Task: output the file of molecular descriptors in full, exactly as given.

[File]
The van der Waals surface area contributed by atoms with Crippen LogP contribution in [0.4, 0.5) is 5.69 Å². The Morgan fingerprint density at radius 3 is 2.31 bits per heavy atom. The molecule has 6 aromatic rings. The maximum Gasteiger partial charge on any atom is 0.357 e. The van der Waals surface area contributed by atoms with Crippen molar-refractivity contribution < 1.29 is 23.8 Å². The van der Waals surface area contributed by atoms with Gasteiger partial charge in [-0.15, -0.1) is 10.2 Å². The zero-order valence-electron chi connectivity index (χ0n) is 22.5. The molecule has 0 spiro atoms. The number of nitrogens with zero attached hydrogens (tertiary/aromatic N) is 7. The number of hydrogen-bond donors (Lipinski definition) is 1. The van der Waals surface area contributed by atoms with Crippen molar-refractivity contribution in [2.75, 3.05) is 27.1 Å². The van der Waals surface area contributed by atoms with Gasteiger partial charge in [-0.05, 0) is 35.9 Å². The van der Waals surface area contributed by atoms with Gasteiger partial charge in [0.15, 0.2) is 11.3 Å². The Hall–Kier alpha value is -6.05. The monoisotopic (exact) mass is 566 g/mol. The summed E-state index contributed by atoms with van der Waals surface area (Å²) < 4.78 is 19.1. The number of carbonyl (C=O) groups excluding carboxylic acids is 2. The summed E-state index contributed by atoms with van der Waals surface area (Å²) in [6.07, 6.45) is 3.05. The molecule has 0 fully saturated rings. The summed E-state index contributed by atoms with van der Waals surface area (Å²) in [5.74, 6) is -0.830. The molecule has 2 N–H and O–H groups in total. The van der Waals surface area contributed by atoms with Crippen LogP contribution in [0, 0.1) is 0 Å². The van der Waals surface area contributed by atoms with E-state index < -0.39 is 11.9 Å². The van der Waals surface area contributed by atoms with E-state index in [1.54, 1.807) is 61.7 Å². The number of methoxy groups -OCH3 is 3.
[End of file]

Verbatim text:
The van der Waals surface area contributed by atoms with Crippen LogP contribution in [0.4, 0.5) is 5.69 Å². The Morgan fingerprint density at radius 3 is 2.31 bits per heavy atom. The molecule has 6 aromatic rings. The maximum Gasteiger partial charge on any atom is 0.357 e. The van der Waals surface area contributed by atoms with Crippen molar-refractivity contribution < 1.29 is 23.8 Å². The van der Waals surface area contributed by atoms with Gasteiger partial charge in [-0.15, -0.1) is 10.2 Å². The zero-order valence-electron chi connectivity index (χ0n) is 22.5. The molecule has 0 spiro atoms. The number of nitrogens with zero attached hydrogens (tertiary/aromatic N) is 7. The number of hydrogen-bond donors (Lipinski definition) is 1. The van der Waals surface area contributed by atoms with Crippen molar-refractivity contribution in [2.75, 3.05) is 27.1 Å². The van der Waals surface area contributed by atoms with Gasteiger partial charge in [-0.05, 0) is 35.9 Å². The van der Waals surface area contributed by atoms with Gasteiger partial charge in [0.15, 0.2) is 11.3 Å². The Hall–Kier alpha value is -6.05. The monoisotopic (exact) mass is 566 g/mol. The summed E-state index contributed by atoms with van der Waals surface area (Å²) < 4.78 is 19.1. The number of carbonyl (C=O) groups excluding carboxylic acids is 2. The summed E-state index contributed by atoms with van der Waals surface area (Å²) in [6.07, 6.45) is 3.05. The molecule has 0 fully saturated rings. The summed E-state index contributed by atoms with van der Waals surface area (Å²) in [5.74, 6) is -0.830. The molecule has 2 N–H and O–H groups in total. The van der Waals surface area contributed by atoms with Crippen LogP contribution in [0, 0.1) is 0 Å². The van der Waals surface area contributed by atoms with E-state index < -0.39 is 11.9 Å². The van der Waals surface area contributed by atoms with E-state index in [1.54, 1.807) is 61.7 Å². The number of methoxy groups -OCH3 is 3.